When contemplating what way I should prepare seafood my mind always leaps to memories of Korean food—bubbling jjigae impossible to consume without tearing up, spicy sauted squid eaten over rice for breakfast, fish cakes sold by teasing street vendors, and exquisitely fresh octopus still wriggling and clinging to my throat while I swallow. However, in the Midwest it is nearly impossible to find anything but a pale imitation of the delicious Korean food I fell in love with in Seoul, unless you prepare it yourself that is or are fortunate enough to know an indulgent ahjumma. So in a fit of nostalgia—and the demands of a deprived palate—I decided to tackle making maeuntang (spicy fish stew) over the weekend.
One of my favorite aspects of Korean cooking is plethora of vegetables found in the dishes, as well as the predilection for incorporating meat or seafood cuts often ignored in American cuisine. The use of bones and the fish head in this soup infuse the soup with oodles of nutrients and a delicious flavor. Another appealing trait of many Korean dishes is how simple and swift the dish prep and cooking time often are despite extensive ingredient lists, making them ideal for pulling together swiftly after long work days. All the ingredients for this dish should be easy to locate at a local Asian grocery.
Prep Time: 20 minutes. Cooking Time: 30 minutes.
- 1 whole fish (cod or snapper is preferable)
- 1 1/2 cups Korean radish (daikon can also be used)
- 1 block firm tofu
- 1 bunch of edible chrysanthemum leaves (ssukgat or shungiku)
- 1 bunch green onions
- 1-2 handfuls of bean sprouts
- 2 tbsp gochujang
- 1 tsp red pepper flakes
- 4 shiitake mushrooms
- 1 small bunch enoki mushrooms
- 2 tbsp fish sauce
- 2 tbsp soju or cooking wine
- 6 cloves garlic
- 1 tsp ginger root
- 6-8 cups water
- 1 sheet of kelp (optional)
Using really fresh fish is key to this dish, maeuntang is actually often prepared in Korea alongside sashimi orders—creating another dish out of the fish pieces left over from sashimi preparation. If fresh whole fish are not easily attainable where you live then fish fillets can be easily substituted. However, a whole fish is preferable since the head and bones give the soup’s broth its wonderful taste.
Ascertaining the freshness of prospective fish at your local fishmonger or market can seem slightly daunting, but there are a handful of easily recognizable indicators. Firstly, check the gills, they should be a deep red colour, if they have already changed to a dull rusty shade then the fish is spoiled. Another clear sign of freshness is bright clear eyes—older fish tend to have cloudy eyes. Also look for firm resilient flesh and a distinct lack of a fishy reek.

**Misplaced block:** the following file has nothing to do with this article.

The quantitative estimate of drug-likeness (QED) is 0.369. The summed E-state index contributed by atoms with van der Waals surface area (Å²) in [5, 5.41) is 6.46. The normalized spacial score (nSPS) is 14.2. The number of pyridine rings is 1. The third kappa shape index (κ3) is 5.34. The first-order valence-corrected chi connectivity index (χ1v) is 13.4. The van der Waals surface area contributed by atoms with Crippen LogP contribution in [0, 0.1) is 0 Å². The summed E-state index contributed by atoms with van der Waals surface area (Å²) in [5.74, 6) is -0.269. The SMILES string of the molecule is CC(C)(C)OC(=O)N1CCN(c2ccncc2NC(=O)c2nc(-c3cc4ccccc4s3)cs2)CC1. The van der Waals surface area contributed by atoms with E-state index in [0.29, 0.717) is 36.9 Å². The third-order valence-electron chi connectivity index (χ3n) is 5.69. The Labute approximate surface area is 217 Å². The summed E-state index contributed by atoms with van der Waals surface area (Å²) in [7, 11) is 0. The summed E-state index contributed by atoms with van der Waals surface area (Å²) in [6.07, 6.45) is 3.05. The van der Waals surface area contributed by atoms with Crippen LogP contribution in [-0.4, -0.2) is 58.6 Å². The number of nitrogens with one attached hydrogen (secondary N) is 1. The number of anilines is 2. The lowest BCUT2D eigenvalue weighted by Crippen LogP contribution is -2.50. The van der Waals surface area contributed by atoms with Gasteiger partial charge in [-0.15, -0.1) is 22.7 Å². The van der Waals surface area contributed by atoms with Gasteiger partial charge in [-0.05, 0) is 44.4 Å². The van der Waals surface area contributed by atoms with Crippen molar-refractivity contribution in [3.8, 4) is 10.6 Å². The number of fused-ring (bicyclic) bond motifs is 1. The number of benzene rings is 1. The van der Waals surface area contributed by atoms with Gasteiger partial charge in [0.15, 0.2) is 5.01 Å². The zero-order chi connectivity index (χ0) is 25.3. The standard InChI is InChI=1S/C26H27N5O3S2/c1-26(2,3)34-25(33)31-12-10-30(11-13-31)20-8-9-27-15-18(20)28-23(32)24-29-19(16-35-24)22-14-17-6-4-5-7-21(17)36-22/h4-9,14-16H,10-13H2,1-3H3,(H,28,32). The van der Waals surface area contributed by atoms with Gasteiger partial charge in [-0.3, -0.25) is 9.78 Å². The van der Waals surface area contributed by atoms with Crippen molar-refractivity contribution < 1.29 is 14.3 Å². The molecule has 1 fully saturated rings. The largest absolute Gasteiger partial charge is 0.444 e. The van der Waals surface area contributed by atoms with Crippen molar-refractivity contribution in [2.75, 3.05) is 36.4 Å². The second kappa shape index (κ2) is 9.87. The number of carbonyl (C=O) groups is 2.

Scale the fish (if necessary), wash it thoroughly in cold water, and remove the fins—kitchen shears are ideal for this task. Then cut it into several large chunks, reserving the head.
Scrub the radish and slice it thinly. Cut the ends off of the enoki mushrooms and then separate them. Gently wipe off any dirt on the shiitake mushrooms with damp paper towel and then thickly slice them.
Wash the chrysanthemum leaves and trim them into 6-7 inch long pieces, discarding the thicker portions of the central stalk. Rinse the bean sprouts and pat them dry. Peel the garlic cloves and ginger and chop them finely. Wash the green onions and slice them into ½ inch segments.
First prepare the stock by adding the radish slices, shiitake mushrooms, and kelp to the water and then simmering for 15-20 minutes. Note: if you aren’t keen on the idea of serving a finished dish with a fish head floating in it now is also a good time to add in the fish head. After 15-20 minutes discard the kelp (and fish head if added earlier) and skim off the broth.
Add the gochujjang, pepper flakes, fish sauce, soy sauce, garlic, ginger, and fish to the pot and bring to a boil. Simmer until the fish is completely cooked, 15 minutes or so. Then add the green onions, bean sprouts, tofu, and chrysanthemum leaves and cook for 2-3 minutes longer till the tofu is warmed and the vegetables are lightly cooked. Serve it alongside hot rice.
A delightful bonus to Korean soups is that in addition to providing a vibrant, healthy combination of vegetables and protein, they also keep quite well and reheat easily. So I love making them on the weekend and indulging in the leftovers throughout the week. You can also vary the components of maeuntang extensively to suit your preferences or whatever fresh produce you might have on hand that week. Common additions to the soup tend to be zucchini, fresh chilis, clams, shrimp, and water dropwart.